Take it for a spin.
Location, location, location.
It can be a matter of life and death, according to a recent report published by the University of Washington’s Institute for Health Metrics. Presenting a snapshot of America’s overall wellness, researchers crunched health data from every county in the country (see interactive map below), and found that although Americans are exercising more and living longer, we still lag behind the world’s other high-income nations in longevity (the U.S ranks 51st in world), and that’s largely due to poor diet and over eating. Even with the increase in physical activity, obesity rates continue to rise in almost every county, and heart disease has remained the leading cause of death. Average life expectancy for American men is now 76, up from 67 four decades ago. And for women, it’s now 81, up from 76. These rates though vary dramatically from county to county, with socioeconomic status serving as one of the key determinants.
At 81 years, men in Fairfax, VA have the highest life expectancy in the country. But drive just 350 miles to McDowell County, WV and it drops to a just 64 years for men, on par with the African nation of Gambia (for men and women combined). Meanwhile, women in Marin County live to 85, on average, the country’s highest life expectancy (compared with the lowest, at 72, in Perry County, KY). In fact, as Kelly O’Mara and Olivia Hubert-Allen note in KQED’s News Fix, the Bay Area made out quite well in the report, with San Francisco ranking first in having the fewest obese men in the country.
Mouse over IHM’s incredibly detailed map to see how life expectancy rates and various health conditions in counties throughout the country have changed over the last three decades. Note that what you’ll see first is the health map from 1985. To see 2010 rates, use the time slider at the bottom of the graphic.
A Florida jury’s verdict earlier this month that acquitted George Zimmerman in the shooting death of Trayvon Martin, instantly fueled angry protests across the nation. From Atlanta to Oakland, demonstrators took to the streets, condemning the verdict as racially biased.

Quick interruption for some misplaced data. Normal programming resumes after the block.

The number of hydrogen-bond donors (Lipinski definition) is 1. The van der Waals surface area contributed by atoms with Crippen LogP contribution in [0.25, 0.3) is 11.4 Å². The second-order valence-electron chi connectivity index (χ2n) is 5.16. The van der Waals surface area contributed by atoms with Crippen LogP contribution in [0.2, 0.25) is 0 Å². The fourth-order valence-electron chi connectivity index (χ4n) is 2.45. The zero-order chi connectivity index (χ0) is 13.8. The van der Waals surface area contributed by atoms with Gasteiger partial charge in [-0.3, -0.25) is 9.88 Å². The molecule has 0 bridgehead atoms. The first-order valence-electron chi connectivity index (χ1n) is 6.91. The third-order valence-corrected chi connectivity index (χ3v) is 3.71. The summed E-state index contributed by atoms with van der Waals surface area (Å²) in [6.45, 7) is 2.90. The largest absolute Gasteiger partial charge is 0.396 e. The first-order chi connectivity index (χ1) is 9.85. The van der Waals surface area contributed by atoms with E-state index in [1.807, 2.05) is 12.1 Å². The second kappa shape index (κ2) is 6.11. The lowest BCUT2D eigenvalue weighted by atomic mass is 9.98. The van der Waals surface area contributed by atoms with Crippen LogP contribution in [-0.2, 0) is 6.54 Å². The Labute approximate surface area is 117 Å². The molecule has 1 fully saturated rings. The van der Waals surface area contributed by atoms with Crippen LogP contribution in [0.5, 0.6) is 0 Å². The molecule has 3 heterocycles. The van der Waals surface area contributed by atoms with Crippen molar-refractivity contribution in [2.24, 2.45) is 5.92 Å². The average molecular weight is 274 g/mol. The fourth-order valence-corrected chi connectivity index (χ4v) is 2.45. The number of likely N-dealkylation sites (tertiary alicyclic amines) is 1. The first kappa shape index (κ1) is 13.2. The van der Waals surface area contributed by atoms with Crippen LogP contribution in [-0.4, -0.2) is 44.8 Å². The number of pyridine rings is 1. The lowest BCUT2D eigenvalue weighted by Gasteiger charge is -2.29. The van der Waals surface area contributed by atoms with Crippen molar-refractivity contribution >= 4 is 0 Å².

Despite the high visibility and widespread occurrence of these protests, however, the American public remains sharply divided in its reaction to the case, according to a Pew Research Center survey conducted about a week after the verdict. The poll of 1,480 adults nationwide found that roughly as many respondents were satisfied with the verdict (39 percent) as were dissatisfied (42 percent). More than 50 percent of respondents said that the issue of race was receiving far more attention than it deserved, while only 36 percent said the case raised important questions of race that need to be discussed. Not surprisingly, the survey also found that public reaction was sharply divided along racial and partisan lines: a large majority of African-American respondents (86 percent) said they were dissatisfied with the verdict as compared to 30 percent of whites respondents. Meanwhile, only 22 percent of Democratic respondents said they were satisfied, as opposed to 61 percent of Republicans, and a whopping 80 percent of Tea Party Republicans.
Below are results to two of the survey’s main questions (graphically represented in different ways). Select an individual group and mouse over the charts to see percentages.
California’s statewide minimum wage is $8/hour. But in order to pay for basic living expenses, a single California resident with no children actually needs to make more like $11.20/hour. This is an estimate of what’s called a living wage.
Below are estimates of how much each adult in various-sized households needs to make in order to pay for basic monthly living expenses (with amounts based on statewide averages). These figures, and living wage calculations in general, are averages. The actual cost of things in California, of course, varies significantly, by region. Whereas rent in, say Stockton, might be lower than the average shown here, San Francisco’s average rent is, well, fuggedaboutit!
All estimates below are taken from a Living Wage Calculator created by Amy K. Glasmeier, a professor of urban planning at the Massachusetts Institute of Technology. Using the most updated government data, the calculator estimates average living wage expenses for every state and every county in the country (methodology explained beneath the chart).
Methodology (as explained by MIT’s Glasmeier):
“The calculator lists typical expenses, the living wage and typical wages for the selected location … The tool is designed to provide a minimum estimate of the cost of living for low wage families. The estimates do not reflect a middle class standard of living. The realism of the estimates depend on the type of community under study. Metropolitan counties are typically locations of high cost. In such cases, the calculator is likely to underestimate costs such as housing and child care. Consider the results a minimum cost threshold that serves as a benchmark, but only that. Users can substitute local data when available to generate more nuanced estimates. Adjustments to account for local conditions will provide greater realism and potentially increase the accuracy of the tool. As developed, the tool is meant to provide one perspective on the cost of living in America.”